The L&T management on Wednesday reiterated its commitment to complete the Rs 16,000-crore (Rs 160 billion) Hyderabad Metro Rail project “expeditiously as per schedule” after local newspapers published reports stating the concessionaire had informed the government its intent to exit from the public-private partnership project owing to several issues, including the change in status of Hyderabad post bifurcation.
While the reports were based on a letter written by L&T Metro Rail chief executive VB Gadgil on September 10, it was disclosed to the media today that a similar request was made as early as in February, 2014, by none other than group executive chairman A M Naik.
However, after meeting the chief minister and the chief secretary in the light of media frenzy generated by these news reports,Gadgil read out a written statement saying the correspondence between the two partners was a routine affair, which helps in understanding and resolving the issues in the interest of the project.
“We would like to clarify that many issues have come up during the execution of the project since March, 2011, which is quite normal for a massive project of this nature, especially in the urban environment,” Gadgil said, while stating the media had published reports about the issues raised by the company prior to bifurcation.
Resenting the extension of Central Acts of 1978 and 2002 related to metro rail systems and also pointing out practical hurdles coming in the way of execution, including failure to provide the right of way (RoW), Naik in his letter addressed to then chief minister N Kiran Kumar Reddy had in fact requested the government to take over the project.
“The above unusual conditions and adverse economic conditions while contributing to an unforeseen increase in the cost of the project have also made the project virtually incapable of performance under the public-private partnership format even if for the moment one does not take into account the proposed division of the state of Andhra Pradesh, which would have an immediate adverse effect on the revenue projections on the basis of which the fare structure in the concession agreement was finalised,” Naik said in his letter dated February 6, 2014.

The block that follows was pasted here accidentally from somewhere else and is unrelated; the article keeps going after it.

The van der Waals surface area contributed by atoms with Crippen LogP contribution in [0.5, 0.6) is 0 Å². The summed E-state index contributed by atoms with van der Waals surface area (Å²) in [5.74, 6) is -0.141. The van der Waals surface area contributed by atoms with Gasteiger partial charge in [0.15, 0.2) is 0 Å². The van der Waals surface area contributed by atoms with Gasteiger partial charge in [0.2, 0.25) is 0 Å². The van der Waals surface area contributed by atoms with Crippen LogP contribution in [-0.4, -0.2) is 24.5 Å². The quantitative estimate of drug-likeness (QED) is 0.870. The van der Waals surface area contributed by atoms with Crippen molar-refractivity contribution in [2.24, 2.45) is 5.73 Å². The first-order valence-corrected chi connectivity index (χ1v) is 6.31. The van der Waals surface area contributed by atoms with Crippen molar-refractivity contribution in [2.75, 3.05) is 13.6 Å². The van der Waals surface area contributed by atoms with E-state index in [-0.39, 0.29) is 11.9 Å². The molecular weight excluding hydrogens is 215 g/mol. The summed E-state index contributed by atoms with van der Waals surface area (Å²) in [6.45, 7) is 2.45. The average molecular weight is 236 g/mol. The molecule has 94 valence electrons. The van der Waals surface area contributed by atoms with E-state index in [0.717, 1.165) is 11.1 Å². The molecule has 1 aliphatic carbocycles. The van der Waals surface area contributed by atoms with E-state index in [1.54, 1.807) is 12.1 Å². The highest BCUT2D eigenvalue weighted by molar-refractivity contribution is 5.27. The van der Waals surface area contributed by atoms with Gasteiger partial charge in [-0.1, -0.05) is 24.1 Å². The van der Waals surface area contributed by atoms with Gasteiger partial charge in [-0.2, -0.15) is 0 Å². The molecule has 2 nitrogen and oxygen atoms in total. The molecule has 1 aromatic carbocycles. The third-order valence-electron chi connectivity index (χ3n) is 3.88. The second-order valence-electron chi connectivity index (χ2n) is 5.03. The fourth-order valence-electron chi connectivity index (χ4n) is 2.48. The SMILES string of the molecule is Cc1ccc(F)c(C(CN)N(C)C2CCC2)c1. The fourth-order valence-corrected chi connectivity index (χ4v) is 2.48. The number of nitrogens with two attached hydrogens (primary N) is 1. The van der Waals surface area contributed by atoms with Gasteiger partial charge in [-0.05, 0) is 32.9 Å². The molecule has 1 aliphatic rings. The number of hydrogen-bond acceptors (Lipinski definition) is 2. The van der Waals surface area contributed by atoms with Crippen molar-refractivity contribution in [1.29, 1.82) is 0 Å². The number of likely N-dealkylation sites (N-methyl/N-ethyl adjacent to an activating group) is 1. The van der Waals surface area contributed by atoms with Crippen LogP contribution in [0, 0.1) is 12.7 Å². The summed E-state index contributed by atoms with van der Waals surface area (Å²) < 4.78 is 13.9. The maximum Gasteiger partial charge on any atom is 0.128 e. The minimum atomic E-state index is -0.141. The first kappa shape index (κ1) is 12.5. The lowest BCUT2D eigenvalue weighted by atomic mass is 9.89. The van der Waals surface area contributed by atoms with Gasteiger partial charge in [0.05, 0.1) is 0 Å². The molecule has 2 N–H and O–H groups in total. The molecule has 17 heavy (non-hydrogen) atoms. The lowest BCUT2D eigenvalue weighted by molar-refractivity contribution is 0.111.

He further said: “In these circumstances, therefore, we appeal for your indulgence and kind attention in the matter and request that the state government of Andhra Pradesh take over the project by taking over our equity in the L&T SPV in full on a mutually agreed basis and relieve us of our obligation as concessionaire in the best interest of the commuting public of Andhra Pradesh.” Naik’s letter raised material defaults and administrative issues, including the delay in granting RoW and also in handing over land for the project, change in alignment , obstacles created by the traffic police besides the uncertainty in execution and viability of project due to the proposed reorganisation of Andhra Pradesh.
The eight-page letter addressed to Hyderabad Metro Rail Limited (the government wing) managing director NVS Reddy by L&T’s Gadgil points out to a further deterioration of the working relationship between the two partners. Going by the contents of the letter, both the sides have started levelling allegations and counter allegations over non-compliance of the provisions of the Concession Agreement besides debating the bifurcation as a central issue concerning the project viability.
As real estate is an important element of the project viability, the fresh status of Hyderabad as a capital of a smaller Telangana state will adversely impact its revenues, the company claims while hinting at renegotiation of the terms of the agreement. “...since the completion of the project is essential in public interest, it would be most appropriate that the Government of Telangana takes over the project and the underlying contract from the Concessionaire,” Gadgil stated in his letter while maintaining that they remain open to discussions to come to an amicable resolution of the concerns and issues raised by the company.
The Telangana government has termed the media reports as a deliberate attempt to show the project in a bad light.
It said it was sending a team of officials to Delhi in this regard and also to meet metro man E Sreedharan for suggestions on the second phase of the project.
The issues surrounding the execution of metro caught the media attention after the Telangana government reportedly asked the company to make changes in the alignment of the track at two points. The company had even stopped the work on these two locations awaiting government response to compensate for the cost and time overruns.
The first eight-km stretch of the 72-km long project is scheduled to become operational from April, 2015. The entire project is to be completed in 2017.